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The Special Operations Executive was formed by British Prime Minster Winston Churchill and his Minister of Economic Warfare, Hugh Dalton, on 22 July 1940, following the fall of France. It was a clandestine organization charged to "set Europe ablaze" by conducting guerrilla warfare and supporting resistance movements in Axis-occupied territory. The SOE was formed by merging separate small organizations within the Foreign Office, the War Office, and the Secret Intelligence Service. Oddly, Dalton based its organization on the Irish Republican Army. The closest American counterpart was the Office of Strategic Services, though the latter originally emphasized intelligence rather than irregular warfare
The SOE had an unpromising start in the Far East. In January 1941, SOE set up an organization in Singapore, Oriental Mission, to organize "stay-behind" parties in case war broke out with Japan. Its head was Valentine Killery, an international businessman with no experience in covert operations. His organization was so amateurish that British Military Intelligence (MI6) refused to cooperate with it lest its own network be compromised. The Kempeitai purchased stolen files from the Shanghai branch of the Oriental Mission and tapped the phones of W.J.Gande, head of the branch, well before war broke out. On 27 December 1941 Gande and most of his network were picked up and brutally interrogated, then given surprisingly short prison sentences (four years for Gande.) The short sentences likely reflect how little the Japanese felt threatened by the organization.
Oriental Mission was further hampered by a nearly
complete lack of cooperation from anyone in the regular British
forces, from Brooke-Popham
on down. A training school
was set up on Singapore Island to train "stay-behind" parties, but
this was shut down on the grounds that the mere suggestion that
parts of Malaya might be taken and held by the enemy was
considered very bad for civilian morale. There were more
legitimate concerns about whether Europeans could blend into the
native population successfully, but even the proposal by the local
party secretary (who was feeding useful intelligence to MI6) to
train Chinese guerrillas was rejected out of hand.
The principal SOE unit to operate in the Far East
was the India Mission, which
originally had its headquarters at Meerut
(just northeast of New Delhi.)
The original emphasis was on preparing resistance movements in
case the Germans
overran the Middle East, but when this threat receded and the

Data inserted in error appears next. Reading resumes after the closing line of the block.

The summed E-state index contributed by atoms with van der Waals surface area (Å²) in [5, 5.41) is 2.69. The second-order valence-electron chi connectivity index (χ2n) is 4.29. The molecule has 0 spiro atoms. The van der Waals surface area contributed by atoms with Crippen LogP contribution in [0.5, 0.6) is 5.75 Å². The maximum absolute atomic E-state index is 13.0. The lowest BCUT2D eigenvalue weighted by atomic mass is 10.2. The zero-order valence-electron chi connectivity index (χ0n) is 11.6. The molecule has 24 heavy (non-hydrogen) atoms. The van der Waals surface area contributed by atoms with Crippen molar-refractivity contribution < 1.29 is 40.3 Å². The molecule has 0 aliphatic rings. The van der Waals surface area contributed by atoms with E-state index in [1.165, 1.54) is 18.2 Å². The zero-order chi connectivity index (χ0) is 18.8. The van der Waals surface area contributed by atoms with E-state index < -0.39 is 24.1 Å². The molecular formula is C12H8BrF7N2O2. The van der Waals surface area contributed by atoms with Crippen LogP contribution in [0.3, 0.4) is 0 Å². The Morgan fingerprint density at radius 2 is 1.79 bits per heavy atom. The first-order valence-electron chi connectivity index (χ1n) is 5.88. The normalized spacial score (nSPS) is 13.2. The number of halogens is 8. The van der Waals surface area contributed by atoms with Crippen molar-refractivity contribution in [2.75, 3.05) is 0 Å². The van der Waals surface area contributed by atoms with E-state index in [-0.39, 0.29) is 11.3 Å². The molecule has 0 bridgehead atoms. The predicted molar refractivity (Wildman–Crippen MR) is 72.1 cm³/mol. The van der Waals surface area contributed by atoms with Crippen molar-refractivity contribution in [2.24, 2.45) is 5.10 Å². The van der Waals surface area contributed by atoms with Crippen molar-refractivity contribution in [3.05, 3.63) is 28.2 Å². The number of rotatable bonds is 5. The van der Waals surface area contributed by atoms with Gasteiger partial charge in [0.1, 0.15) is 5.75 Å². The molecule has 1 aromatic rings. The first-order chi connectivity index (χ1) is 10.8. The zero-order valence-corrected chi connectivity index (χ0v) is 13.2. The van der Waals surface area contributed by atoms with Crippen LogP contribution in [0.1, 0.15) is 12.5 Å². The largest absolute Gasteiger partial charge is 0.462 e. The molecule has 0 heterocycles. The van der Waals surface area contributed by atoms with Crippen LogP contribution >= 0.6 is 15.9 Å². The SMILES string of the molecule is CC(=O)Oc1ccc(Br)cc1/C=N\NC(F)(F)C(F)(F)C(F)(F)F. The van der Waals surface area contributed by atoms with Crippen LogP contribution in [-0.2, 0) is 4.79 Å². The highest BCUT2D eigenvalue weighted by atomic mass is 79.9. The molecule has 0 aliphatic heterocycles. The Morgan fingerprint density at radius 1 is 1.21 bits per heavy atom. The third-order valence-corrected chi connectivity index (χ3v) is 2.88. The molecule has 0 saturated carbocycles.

switch to southeast Asia, the headquarters were relocated to Ceylon.
India Mission originally had the cover name GS I(k), which was
sound like bureaucratese for a records office within Army
for India, but the cover name was changed to Force 136 in
March 1944 and it is by that name that the India Mission is best
known to historians. Force 136 eventually had sections in Burma, Thailand, and Malaya. There was also a small
unofficial presence in China
(which was officially left to the OSS) and a minor effort in French Indochina.
Force 136 had some significant successes, particularly
in Burma. There were two divisions, one working on the west bank
of the Sittang
with ethnic Burmese, and the other working on the east bank with
Karen people. The SOE network was able to build up a good picture
what was going on inside Burma, and by late 1943 the SOE agent,
Shaw ("Mr. Lancelot"), a disenchanted Thakin, was in touch with
sympathetic members of Ba Maw's puppet government. Prominent in
Karen section was Hugh Seagram, who
to give himself up in order
to spare the Karen further
reprisals. He was executed, but the reprisals continued. By early
almost 12,000 guerrillas were under arms in eastern Burma, and
they were finally instructed to rise against the Japanese
(Operation CHARACTER), they were instrumental in preventing 56
Division from reaching Toungoo in time to block IV Corps from
reaching Rangoon. Force 136
later stirred up controversy by pressing for amnesty for Aung San from murder charges
in return for his defection to the Allied side. Slim was so unhappy with
Force 136 that he tried to get it kicked out of Burma in favor of
Detachment 101 of the OSS.
The chief Force 136 officer in Malaya was Freddie Spencer Chapman, who was isolated behind Japanese lines by the loss of Singapore and maintained a precarious existence among Malayan communists until regaining contact with British headquarters in 1943. In Thailand, Force 136 established contact with the pro-Allied Regent, Pridi Panomyong, and organized a resistance movement that would have become active if the war had gone on long enough for Thailand to become a battleground.Among the SOE methods was the printing of counterfeit currency of Axis powers and occupied territories. Force 136 received 1,000,000 ten-rupee notes and over 1,000,000 one-rupee note of Japanese occupation currency for Burma, nearly 10,000,000 counterfeit Thai ticals, and 3,000,000 Nanking collaborationist government dollars.
India Mission also organized the highly unconventional raid on Erhrenfels at Marmagao, in the neutral Portuguese territory of Goa. The German freighter had been transmitting information on Allied merchant shipping movements, but a group of middle-aged volunteers boarded the ship and sank her with scuttling charges. Two other German merchantmen in the harbor were promptly scuttled by their captains, who were misled into believing that their ships were in danger of capture by British forces.
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